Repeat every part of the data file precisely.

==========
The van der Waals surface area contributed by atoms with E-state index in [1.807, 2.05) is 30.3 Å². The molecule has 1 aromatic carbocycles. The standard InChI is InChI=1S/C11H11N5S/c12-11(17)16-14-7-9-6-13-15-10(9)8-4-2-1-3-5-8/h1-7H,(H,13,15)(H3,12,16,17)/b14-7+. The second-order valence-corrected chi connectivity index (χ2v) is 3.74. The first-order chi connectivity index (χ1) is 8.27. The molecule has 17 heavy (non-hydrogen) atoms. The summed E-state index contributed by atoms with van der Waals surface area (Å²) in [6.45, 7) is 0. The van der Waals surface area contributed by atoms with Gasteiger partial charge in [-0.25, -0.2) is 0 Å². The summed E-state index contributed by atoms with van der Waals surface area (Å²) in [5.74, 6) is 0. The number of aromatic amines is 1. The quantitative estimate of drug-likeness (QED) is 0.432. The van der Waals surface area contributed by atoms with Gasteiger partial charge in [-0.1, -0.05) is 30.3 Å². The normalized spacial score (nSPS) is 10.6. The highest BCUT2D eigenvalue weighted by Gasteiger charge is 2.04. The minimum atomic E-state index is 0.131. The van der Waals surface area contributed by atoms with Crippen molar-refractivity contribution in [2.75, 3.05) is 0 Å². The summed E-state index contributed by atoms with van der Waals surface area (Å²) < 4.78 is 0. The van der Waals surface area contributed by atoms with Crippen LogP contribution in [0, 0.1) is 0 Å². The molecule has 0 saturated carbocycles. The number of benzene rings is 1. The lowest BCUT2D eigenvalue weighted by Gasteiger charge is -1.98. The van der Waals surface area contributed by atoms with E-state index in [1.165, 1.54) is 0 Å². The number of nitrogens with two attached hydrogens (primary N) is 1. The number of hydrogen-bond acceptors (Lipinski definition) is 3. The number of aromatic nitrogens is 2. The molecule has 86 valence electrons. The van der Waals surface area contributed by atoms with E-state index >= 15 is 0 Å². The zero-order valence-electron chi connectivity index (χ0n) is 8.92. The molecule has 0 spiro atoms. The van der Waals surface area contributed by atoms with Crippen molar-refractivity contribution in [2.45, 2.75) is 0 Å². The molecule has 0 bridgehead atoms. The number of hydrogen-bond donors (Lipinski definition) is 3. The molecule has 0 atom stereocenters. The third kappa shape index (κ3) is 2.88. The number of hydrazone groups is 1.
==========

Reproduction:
The van der Waals surface area contributed by atoms with E-state index in [1.807, 2.05) is 30.3 Å². The molecule has 1 aromatic carbocycles. The standard InChI is InChI=1S/C11H11N5S/c12-11(17)16-14-7-9-6-13-15-10(9)8-4-2-1-3-5-8/h1-7H,(H,13,15)(H3,12,16,17)/b14-7+. The second-order valence-corrected chi connectivity index (χ2v) is 3.74. The first-order chi connectivity index (χ1) is 8.27. The molecule has 17 heavy (non-hydrogen) atoms. The summed E-state index contributed by atoms with van der Waals surface area (Å²) in [6.45, 7) is 0. The van der Waals surface area contributed by atoms with Gasteiger partial charge in [-0.25, -0.2) is 0 Å². The summed E-state index contributed by atoms with van der Waals surface area (Å²) in [5.74, 6) is 0. The number of aromatic amines is 1. The quantitative estimate of drug-likeness (QED) is 0.432. The van der Waals surface area contributed by atoms with Gasteiger partial charge in [-0.1, -0.05) is 30.3 Å². The normalized spacial score (nSPS) is 10.6. The highest BCUT2D eigenvalue weighted by Gasteiger charge is 2.04. The minimum atomic E-state index is 0.131. The van der Waals surface area contributed by atoms with Crippen molar-refractivity contribution in [2.75, 3.05) is 0 Å². The summed E-state index contributed by atoms with van der Waals surface area (Å²) < 4.78 is 0. The van der Waals surface area contributed by atoms with Crippen LogP contribution in [0, 0.1) is 0 Å². The molecule has 0 saturated carbocycles. The number of benzene rings is 1. The lowest BCUT2D eigenvalue weighted by Gasteiger charge is -1.98. The van der Waals surface area contributed by atoms with E-state index in [1.165, 1.54) is 0 Å². The number of nitrogens with two attached hydrogens (primary N) is 1. The number of hydrogen-bond acceptors (Lipinski definition) is 3. The number of aromatic nitrogens is 2. The molecule has 86 valence electrons. The van der Waals surface area contributed by atoms with E-state index >= 15 is 0 Å². The zero-order valence-electron chi connectivity index (χ0n) is 8.92. The molecule has 0 spiro atoms. The van der Waals surface area contributed by atoms with Crippen molar-refractivity contribution in [2.45, 2.75) is 0 Å². The molecule has 0 bridgehead atoms. The number of hydrogen-bond donors (Lipinski definition) is 3. The molecule has 0 atom stereocenters. The third kappa shape index (κ3) is 2.88. The number of hydrazone groups is 1.